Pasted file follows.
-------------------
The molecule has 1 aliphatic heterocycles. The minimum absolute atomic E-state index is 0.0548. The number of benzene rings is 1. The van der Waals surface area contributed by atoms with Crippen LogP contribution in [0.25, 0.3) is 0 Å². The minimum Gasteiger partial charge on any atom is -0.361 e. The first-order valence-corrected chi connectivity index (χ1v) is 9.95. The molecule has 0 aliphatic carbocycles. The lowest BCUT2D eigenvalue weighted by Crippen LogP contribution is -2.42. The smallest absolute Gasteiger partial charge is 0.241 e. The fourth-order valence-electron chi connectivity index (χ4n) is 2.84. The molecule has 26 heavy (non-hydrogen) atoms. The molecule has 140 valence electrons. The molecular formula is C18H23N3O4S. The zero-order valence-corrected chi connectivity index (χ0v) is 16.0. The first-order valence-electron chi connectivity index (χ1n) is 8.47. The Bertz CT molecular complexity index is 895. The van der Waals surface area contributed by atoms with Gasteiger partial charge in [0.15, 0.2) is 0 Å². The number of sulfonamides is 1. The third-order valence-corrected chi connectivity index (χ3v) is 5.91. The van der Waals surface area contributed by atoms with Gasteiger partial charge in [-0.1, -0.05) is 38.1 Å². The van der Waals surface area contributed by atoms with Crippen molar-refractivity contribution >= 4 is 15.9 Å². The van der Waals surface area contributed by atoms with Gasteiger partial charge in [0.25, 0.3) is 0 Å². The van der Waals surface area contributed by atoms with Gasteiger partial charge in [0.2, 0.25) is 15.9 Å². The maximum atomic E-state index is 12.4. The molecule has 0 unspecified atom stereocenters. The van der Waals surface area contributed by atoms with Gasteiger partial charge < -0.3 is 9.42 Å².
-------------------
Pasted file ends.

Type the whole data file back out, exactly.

The molecule has 1 aliphatic heterocycles. The minimum absolute atomic E-state index is 0.0548. The number of benzene rings is 1. The van der Waals surface area contributed by atoms with Crippen LogP contribution in [0.25, 0.3) is 0 Å². The minimum Gasteiger partial charge on any atom is -0.361 e. The first-order valence-corrected chi connectivity index (χ1v) is 9.95. The molecule has 0 aliphatic carbocycles. The lowest BCUT2D eigenvalue weighted by Crippen LogP contribution is -2.42. The smallest absolute Gasteiger partial charge is 0.241 e. The fourth-order valence-electron chi connectivity index (χ4n) is 2.84. The molecule has 26 heavy (non-hydrogen) atoms. The molecule has 140 valence electrons. The molecular formula is C18H23N3O4S. The zero-order valence-corrected chi connectivity index (χ0v) is 16.0. The first-order valence-electron chi connectivity index (χ1n) is 8.47. The Bertz CT molecular complexity index is 895. The van der Waals surface area contributed by atoms with Gasteiger partial charge in [0.15, 0.2) is 0 Å². The number of sulfonamides is 1. The third-order valence-corrected chi connectivity index (χ3v) is 5.91. The van der Waals surface area contributed by atoms with Gasteiger partial charge in [-0.1, -0.05) is 38.1 Å². The van der Waals surface area contributed by atoms with Crippen molar-refractivity contribution >= 4 is 15.9 Å². The van der Waals surface area contributed by atoms with Gasteiger partial charge in [0.25, 0.3) is 0 Å². The van der Waals surface area contributed by atoms with Gasteiger partial charge in [0.2, 0.25) is 15.9 Å². The maximum atomic E-state index is 12.4. The molecule has 0 unspecified atom stereocenters. The van der Waals surface area contributed by atoms with Gasteiger partial charge < -0.3 is 9.42 Å².